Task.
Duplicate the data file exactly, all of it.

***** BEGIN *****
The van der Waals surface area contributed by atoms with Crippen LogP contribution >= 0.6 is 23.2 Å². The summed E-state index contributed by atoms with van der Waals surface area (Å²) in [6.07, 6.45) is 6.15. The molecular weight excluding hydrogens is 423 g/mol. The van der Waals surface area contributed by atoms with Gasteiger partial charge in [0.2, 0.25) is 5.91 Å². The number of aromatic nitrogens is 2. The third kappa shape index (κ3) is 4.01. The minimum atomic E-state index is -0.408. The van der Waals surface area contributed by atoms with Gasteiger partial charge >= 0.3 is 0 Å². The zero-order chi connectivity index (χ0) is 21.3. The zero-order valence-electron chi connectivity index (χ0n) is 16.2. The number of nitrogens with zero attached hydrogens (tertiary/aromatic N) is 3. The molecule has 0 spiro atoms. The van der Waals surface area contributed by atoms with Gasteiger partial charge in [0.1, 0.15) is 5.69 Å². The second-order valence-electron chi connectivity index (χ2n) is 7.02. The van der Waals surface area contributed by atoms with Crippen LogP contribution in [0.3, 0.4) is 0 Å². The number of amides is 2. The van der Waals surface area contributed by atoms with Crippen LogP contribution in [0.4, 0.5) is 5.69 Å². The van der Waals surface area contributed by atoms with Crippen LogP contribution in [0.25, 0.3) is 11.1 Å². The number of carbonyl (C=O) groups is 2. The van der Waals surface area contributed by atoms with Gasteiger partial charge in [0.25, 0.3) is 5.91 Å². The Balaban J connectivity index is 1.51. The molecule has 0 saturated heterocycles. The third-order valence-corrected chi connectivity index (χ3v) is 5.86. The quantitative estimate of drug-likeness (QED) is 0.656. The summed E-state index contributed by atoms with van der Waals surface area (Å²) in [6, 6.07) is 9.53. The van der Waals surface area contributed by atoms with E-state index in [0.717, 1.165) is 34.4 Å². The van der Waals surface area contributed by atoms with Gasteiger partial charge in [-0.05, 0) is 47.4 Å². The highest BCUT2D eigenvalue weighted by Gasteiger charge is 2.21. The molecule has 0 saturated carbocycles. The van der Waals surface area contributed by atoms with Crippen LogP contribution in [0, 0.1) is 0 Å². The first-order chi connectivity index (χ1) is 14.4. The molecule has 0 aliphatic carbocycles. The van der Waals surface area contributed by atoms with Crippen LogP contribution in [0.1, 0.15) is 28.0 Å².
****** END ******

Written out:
The van der Waals surface area contributed by atoms with Crippen LogP contribution >= 0.6 is 23.2 Å². The summed E-state index contributed by atoms with van der Waals surface area (Å²) in [6.07, 6.45) is 6.15. The molecular weight excluding hydrogens is 423 g/mol. The van der Waals surface area contributed by atoms with Gasteiger partial charge in [0.2, 0.25) is 5.91 Å². The number of aromatic nitrogens is 2. The third kappa shape index (κ3) is 4.01. The minimum atomic E-state index is -0.408. The van der Waals surface area contributed by atoms with Gasteiger partial charge >= 0.3 is 0 Å². The zero-order chi connectivity index (χ0) is 21.3. The zero-order valence-electron chi connectivity index (χ0n) is 16.2. The number of nitrogens with zero attached hydrogens (tertiary/aromatic N) is 3. The molecule has 0 spiro atoms. The van der Waals surface area contributed by atoms with Gasteiger partial charge in [0.1, 0.15) is 5.69 Å². The second-order valence-electron chi connectivity index (χ2n) is 7.02. The van der Waals surface area contributed by atoms with Crippen LogP contribution in [0.3, 0.4) is 0 Å². The number of amides is 2. The van der Waals surface area contributed by atoms with Crippen LogP contribution in [0.4, 0.5) is 5.69 Å². The van der Waals surface area contributed by atoms with Crippen LogP contribution in [0.25, 0.3) is 11.1 Å². The number of carbonyl (C=O) groups is 2. The van der Waals surface area contributed by atoms with Gasteiger partial charge in [0.25, 0.3) is 5.91 Å². The Balaban J connectivity index is 1.51. The molecule has 0 saturated heterocycles. The third-order valence-corrected chi connectivity index (χ3v) is 5.86. The quantitative estimate of drug-likeness (QED) is 0.656. The summed E-state index contributed by atoms with van der Waals surface area (Å²) in [6, 6.07) is 9.53. The van der Waals surface area contributed by atoms with E-state index in [0.717, 1.165) is 34.4 Å². The van der Waals surface area contributed by atoms with Gasteiger partial charge in [-0.05, 0) is 47.4 Å². The highest BCUT2D eigenvalue weighted by Gasteiger charge is 2.21. The molecule has 0 saturated carbocycles. The van der Waals surface area contributed by atoms with Crippen LogP contribution in [0, 0.1) is 0 Å². The first-order chi connectivity index (χ1) is 14.4. The molecule has 0 aliphatic carbocycles. The van der Waals surface area contributed by atoms with Crippen LogP contribution in [0.1, 0.15) is 28.0 Å².